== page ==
Mammography Saves (Hundreds of Thousands of) Lives!


R Edward Hendrick

This post was contributed by R. Edward Hendrick, PhD, FACR, from the University of Colorado, and by Jay A. Baker, MD, from Duke University and President of the Society for Breast Imaging (SBI). Both are members of the American College of Radiology (ACR) Commission on Breast Imaging.

Along with Mark A. Helvie, MD, from the University of Michigan, we recently authored a landmark study published in Cancer, the peer-reviewed journal of the American Cancer Society, confirming a truth that those of us in the radiology community have long known: mammography saves lives.


Jay Baker

Over the past 30 years, up to 614,500 breast cancer deaths have been averted through the use of mammography screening and improved treatment. Up to 46,000 such deaths were prevented in 2018 alone.

Despite this strong evidence of mammography’s life-saving value, only about half of U.S. women over 40 years of age currently receive regular screening mammograms as recommended by ACR/SBI screening guidelines.

Our hope is that our findings will help women recognize that early detection and modern, personalized breast cancer treatment can save their lives. Our findings support that average-risk women get screened annually starting at age 40 and that high-risk women talk with their doctor about earlier screening.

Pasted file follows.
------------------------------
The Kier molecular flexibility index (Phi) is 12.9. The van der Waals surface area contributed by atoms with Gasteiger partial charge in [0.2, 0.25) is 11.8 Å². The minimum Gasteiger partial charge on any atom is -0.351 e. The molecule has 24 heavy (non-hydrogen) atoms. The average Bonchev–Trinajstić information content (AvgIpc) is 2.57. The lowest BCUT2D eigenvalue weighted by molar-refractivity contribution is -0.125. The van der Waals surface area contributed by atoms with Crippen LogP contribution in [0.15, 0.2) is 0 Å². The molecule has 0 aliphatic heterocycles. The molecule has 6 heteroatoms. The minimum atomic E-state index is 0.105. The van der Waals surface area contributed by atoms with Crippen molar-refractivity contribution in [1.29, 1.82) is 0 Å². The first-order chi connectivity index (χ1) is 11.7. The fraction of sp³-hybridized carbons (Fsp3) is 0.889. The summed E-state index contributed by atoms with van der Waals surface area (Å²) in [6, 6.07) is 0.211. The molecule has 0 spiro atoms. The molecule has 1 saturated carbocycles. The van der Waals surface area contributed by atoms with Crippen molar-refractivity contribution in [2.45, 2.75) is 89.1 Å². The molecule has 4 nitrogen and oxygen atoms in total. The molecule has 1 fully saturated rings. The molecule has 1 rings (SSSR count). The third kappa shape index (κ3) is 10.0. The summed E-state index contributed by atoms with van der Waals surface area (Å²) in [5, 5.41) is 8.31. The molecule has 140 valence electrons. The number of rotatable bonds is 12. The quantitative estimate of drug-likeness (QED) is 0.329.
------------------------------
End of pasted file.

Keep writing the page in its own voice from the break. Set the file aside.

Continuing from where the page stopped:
Often, when we speak with reporters about mammography screening, they want to focus on the risk of call-backs for additional imaging and breast biopsies. We have to remind them of the overwhelming truth that, as our study shows, mammography finds breast cancers early, when treatment can be most effective.

Fortunately, the mainstream media coverage of our study – from leading outlets such as NPR, U.S. News & World Report, and CBS – represents a positive step forward in correcting misinformation and raising public awareness that early detection saves women’s lives.

We anticipate that scientific advances and innovation in mammography and treatment will further reduce breast cancer deaths and morbidity.

In the meantime, it’s important that we continue to encourage our female patients, and the women in our lives, to comply with ACR/SBI screening guidelines and continue to inform patients, payers and the public that Mammography Saves Lives!

  • How are you working to educate patients about the importance of mammography screening?
  • Join the conversation on social media using hashtags #StartAt40 and #MammographySavesLives, and by following @BreastImaging, @RadiologyACR and @MammoSaves on Twitter.

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